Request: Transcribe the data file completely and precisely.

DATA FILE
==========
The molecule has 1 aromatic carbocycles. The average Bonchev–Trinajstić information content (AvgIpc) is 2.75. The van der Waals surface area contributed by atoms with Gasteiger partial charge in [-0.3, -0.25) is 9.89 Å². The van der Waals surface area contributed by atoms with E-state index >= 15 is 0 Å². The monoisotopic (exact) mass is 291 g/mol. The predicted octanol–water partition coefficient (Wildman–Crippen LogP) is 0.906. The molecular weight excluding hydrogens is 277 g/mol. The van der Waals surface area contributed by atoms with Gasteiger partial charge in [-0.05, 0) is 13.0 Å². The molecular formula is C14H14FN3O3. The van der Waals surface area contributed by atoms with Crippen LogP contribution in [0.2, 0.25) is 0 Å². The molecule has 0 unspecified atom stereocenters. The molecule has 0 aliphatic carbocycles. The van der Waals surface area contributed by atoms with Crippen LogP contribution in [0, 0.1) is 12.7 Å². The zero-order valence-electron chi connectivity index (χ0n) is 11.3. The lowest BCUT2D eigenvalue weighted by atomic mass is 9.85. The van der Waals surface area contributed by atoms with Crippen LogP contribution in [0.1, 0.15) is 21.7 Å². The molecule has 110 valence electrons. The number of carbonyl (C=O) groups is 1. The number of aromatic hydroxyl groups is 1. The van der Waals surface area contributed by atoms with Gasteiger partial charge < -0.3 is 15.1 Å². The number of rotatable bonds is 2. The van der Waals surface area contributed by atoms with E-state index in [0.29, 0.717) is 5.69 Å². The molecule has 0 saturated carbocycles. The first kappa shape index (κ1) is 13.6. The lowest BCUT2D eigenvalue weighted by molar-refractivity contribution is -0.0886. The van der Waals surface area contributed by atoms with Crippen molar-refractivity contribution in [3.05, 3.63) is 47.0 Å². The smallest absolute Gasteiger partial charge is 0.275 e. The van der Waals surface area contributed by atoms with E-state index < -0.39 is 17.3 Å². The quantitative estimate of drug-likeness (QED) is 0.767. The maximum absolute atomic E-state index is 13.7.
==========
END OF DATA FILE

The molecule has 1 aromatic carbocycles. The average Bonchev–Trinajstić information content (AvgIpc) is 2.75. The van der Waals surface area contributed by atoms with Gasteiger partial charge in [-0.3, -0.25) is 9.89 Å². The van der Waals surface area contributed by atoms with E-state index >= 15 is 0 Å². The monoisotopic (exact) mass is 291 g/mol. The predicted octanol–water partition coefficient (Wildman–Crippen LogP) is 0.906. The molecular weight excluding hydrogens is 277 g/mol. The van der Waals surface area contributed by atoms with Gasteiger partial charge in [-0.05, 0) is 13.0 Å². The molecular formula is C14H14FN3O3. The van der Waals surface area contributed by atoms with Crippen LogP contribution in [0.2, 0.25) is 0 Å². The molecule has 0 unspecified atom stereocenters. The molecule has 0 aliphatic carbocycles. The van der Waals surface area contributed by atoms with Crippen LogP contribution in [0, 0.1) is 12.7 Å². The zero-order valence-electron chi connectivity index (χ0n) is 11.3. The lowest BCUT2D eigenvalue weighted by atomic mass is 9.85. The van der Waals surface area contributed by atoms with Crippen LogP contribution in [0.1, 0.15) is 21.7 Å². The molecule has 110 valence electrons. The number of carbonyl (C=O) groups is 1. The number of aromatic hydroxyl groups is 1. The van der Waals surface area contributed by atoms with Gasteiger partial charge < -0.3 is 15.1 Å². The number of rotatable bonds is 2. The van der Waals surface area contributed by atoms with E-state index in [0.29, 0.717) is 5.69 Å². The molecule has 0 saturated carbocycles. The first kappa shape index (κ1) is 13.6. The lowest BCUT2D eigenvalue weighted by molar-refractivity contribution is -0.0886. The van der Waals surface area contributed by atoms with Crippen molar-refractivity contribution in [3.05, 3.63) is 47.0 Å². The smallest absolute Gasteiger partial charge is 0.275 e. The van der Waals surface area contributed by atoms with E-state index < -0.39 is 17.3 Å². The quantitative estimate of drug-likeness (QED) is 0.767. The maximum absolute atomic E-state index is 13.7.